Middle and High School Summer Reading
Each student entering 6th through 10th grade is required to read a total of three novels over the summer. One of these novels is selected by CCA. In addition, each student is required to read two additional grade appropriate books of their choice: one from the list given and another one chosen completely by the student. The student choice books must be ones that have not been read before. Please see the following pages for reading lists. Book report forms are immediately following the reading list and may be cut directly from this book or photocopied. These reports are not optional. All three must be turned in. Please encourage your child to read as much as possible during the summer. Thanks!
Entering 6th Grade
By Gary Paulsen
Brian, 13, is the only passenger on a small plane flying him to visit his father in the Canadian wilderness when the pilot has a heart attack and dies. The plane drifts off course and finally crashes into a small lake. Miraculously Brian is able to swim free of the plane, arriving on a sandy tree-lined shore with only his clothing, a tattered windbreaker, and the hatchet his mother had given him as a present. The novel chronicles in gritty detail Brian’s mistakes, setbacks, and small triumphs as, with the help of the hatchet, he manages to survive the 54 days alone in the wilderness.
6th Graders Also Choose One Novel from the Following List
Third Novel is Student Choice
Al Capone Does My Shirts (Or any book in the Al Capone Series by Choldenko)
By Jennifer Choldenko
Set in 1935, 12-year-old Moose Flanagan and his family move from Santa Monica to Alcatraz Island where his father gets a job as an electrician at the prison and his mother hopes to send his autistic older sister to a special school in San Francisco. When Natalie is rejected by the school, Moose is unable to play baseball because he must take care of her, and her unorthodox behavior sometimes lands him in hot water. He also comes to grief when he reluctantly goes along with a moneymaking scheme dreamed up by the warden’s pretty but troublesome daughter. Family dilemmas are at the center of the story, but history and setting–including plenty of references to the prison’s most infamous inmate, mob boss Al Capone–play an important part, too. The Flanagan family is believable in the way each member deals with Natalie and her difficulties, and Moose makes a sympathetic main character. The story, told with humor and skill, will fascinate readers with an interest in what it was like for the children of prison guards and other workers to actually grow up on Alcatraz Island.–Miranda Doyle, San Francisco Public Library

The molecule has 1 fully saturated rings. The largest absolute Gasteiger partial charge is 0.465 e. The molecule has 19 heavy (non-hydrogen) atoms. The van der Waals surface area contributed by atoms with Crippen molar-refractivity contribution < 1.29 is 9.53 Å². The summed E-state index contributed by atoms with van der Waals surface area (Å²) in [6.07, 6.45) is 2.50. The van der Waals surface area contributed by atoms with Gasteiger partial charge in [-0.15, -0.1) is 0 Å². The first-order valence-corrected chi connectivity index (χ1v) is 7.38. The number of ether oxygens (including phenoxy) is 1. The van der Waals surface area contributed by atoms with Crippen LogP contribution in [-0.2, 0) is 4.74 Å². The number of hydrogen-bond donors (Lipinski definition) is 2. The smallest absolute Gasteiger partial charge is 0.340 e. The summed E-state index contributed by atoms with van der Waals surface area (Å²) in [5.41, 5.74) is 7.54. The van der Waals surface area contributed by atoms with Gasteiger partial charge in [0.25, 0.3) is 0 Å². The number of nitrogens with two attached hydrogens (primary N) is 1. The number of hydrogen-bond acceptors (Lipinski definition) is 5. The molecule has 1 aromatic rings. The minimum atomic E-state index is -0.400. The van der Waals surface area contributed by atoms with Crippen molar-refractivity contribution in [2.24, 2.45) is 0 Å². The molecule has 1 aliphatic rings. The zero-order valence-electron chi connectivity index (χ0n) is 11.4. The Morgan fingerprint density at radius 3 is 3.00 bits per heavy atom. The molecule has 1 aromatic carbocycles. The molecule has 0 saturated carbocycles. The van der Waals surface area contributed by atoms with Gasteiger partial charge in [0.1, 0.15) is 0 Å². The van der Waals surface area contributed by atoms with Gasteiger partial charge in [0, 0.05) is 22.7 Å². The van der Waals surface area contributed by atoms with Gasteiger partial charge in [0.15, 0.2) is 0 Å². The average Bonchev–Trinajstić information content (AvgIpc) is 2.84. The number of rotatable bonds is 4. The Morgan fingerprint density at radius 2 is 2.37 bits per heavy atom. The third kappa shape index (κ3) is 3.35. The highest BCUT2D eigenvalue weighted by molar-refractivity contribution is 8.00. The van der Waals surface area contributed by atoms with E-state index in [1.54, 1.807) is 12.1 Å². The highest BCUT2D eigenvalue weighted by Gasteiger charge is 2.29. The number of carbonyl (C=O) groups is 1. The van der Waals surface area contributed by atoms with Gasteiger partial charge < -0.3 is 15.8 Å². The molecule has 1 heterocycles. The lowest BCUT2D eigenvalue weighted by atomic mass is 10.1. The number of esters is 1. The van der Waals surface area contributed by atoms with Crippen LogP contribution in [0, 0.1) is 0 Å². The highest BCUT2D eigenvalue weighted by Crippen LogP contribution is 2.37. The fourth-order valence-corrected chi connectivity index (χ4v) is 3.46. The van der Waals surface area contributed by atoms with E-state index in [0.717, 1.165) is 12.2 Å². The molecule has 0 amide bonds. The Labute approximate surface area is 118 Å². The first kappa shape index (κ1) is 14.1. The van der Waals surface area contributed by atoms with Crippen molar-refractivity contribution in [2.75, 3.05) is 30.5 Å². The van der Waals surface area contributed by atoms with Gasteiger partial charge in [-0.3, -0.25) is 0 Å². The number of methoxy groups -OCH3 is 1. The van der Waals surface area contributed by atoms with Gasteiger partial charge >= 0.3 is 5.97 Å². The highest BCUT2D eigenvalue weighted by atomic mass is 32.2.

Three Times Lucky
By Sheila Turnage
Rising sixth grader Miss Moses LoBeau lives in the small town of Tupelo Landing, NC, where everyone’s business is fair game and no secret is sacred. She washed ashore in a hurricane eleven years ago, and she’s been making waves ever since. Although Mo hopes someday to find her “upstream mother,” she’s found a home with the Colonel–a café owner with a forgotten past of his own–and Miss Lana, the fabulous café hostess. She will protect those she loves with every bit of her strong will and tough attitude. So when a lawman comes to town asking about a murder, Mo and her best friend, Dale Earnhardt Johnson III, set out to uncover the truth in hopes of saving the only family Mo has ever known.